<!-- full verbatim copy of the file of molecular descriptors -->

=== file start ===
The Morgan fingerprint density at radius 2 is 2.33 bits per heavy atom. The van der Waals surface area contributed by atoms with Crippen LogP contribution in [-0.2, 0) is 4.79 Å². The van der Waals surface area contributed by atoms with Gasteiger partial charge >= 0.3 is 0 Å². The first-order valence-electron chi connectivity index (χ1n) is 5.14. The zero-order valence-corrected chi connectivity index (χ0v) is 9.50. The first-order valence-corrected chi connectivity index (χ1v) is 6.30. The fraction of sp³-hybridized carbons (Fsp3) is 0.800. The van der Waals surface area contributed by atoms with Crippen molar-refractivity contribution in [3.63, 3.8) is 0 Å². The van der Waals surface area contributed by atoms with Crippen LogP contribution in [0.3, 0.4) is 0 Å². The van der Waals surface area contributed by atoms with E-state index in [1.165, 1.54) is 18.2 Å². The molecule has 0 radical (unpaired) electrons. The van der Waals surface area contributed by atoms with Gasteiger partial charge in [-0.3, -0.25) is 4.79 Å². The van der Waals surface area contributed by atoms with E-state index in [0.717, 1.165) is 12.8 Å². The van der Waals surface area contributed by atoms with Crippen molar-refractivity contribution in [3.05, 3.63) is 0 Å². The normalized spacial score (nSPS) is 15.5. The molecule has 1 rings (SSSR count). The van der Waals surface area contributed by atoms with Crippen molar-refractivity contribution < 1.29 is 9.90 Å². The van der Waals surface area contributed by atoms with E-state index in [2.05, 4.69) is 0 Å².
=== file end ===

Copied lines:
The Morgan fingerprint density at radius 2 is 2.33 bits per heavy atom. The van der Waals surface area contributed by atoms with Crippen LogP contribution in [-0.2, 0) is 4.79 Å². The van der Waals surface area contributed by atoms with Gasteiger partial charge >= 0.3 is 0 Å². The first-order valence-electron chi connectivity index (χ1n) is 5.14. The zero-order valence-corrected chi connectivity index (χ0v) is 9.50. The first-order valence-corrected chi connectivity index (χ1v) is 6.30. The fraction of sp³-hybridized carbons (Fsp3) is 0.800. The van der Waals surface area contributed by atoms with Crippen molar-refractivity contribution in [3.63, 3.8) is 0 Å². The van der Waals surface area contributed by atoms with Crippen LogP contribution in [0.3, 0.4) is 0 Å². The van der Waals surface area contributed by atoms with E-state index in [1.165, 1.54) is 18.2 Å². The molecule has 0 radical (unpaired) electrons. The van der Waals surface area contributed by atoms with Gasteiger partial charge in [-0.3, -0.25) is 4.79 Å². The van der Waals surface area contributed by atoms with E-state index in [0.717, 1.165) is 12.8 Å². The van der Waals surface area contributed by atoms with Crippen molar-refractivity contribution in [3.05, 3.63) is 0 Å². The normalized spacial score (nSPS) is 15.5. The molecule has 1 rings (SSSR count). The van der Waals surface area contributed by atoms with Crippen molar-refractivity contribution < 1.29 is 9.90 Å². The van der Waals surface area contributed by atoms with E-state index in [2.05, 4.69) is 0 Å².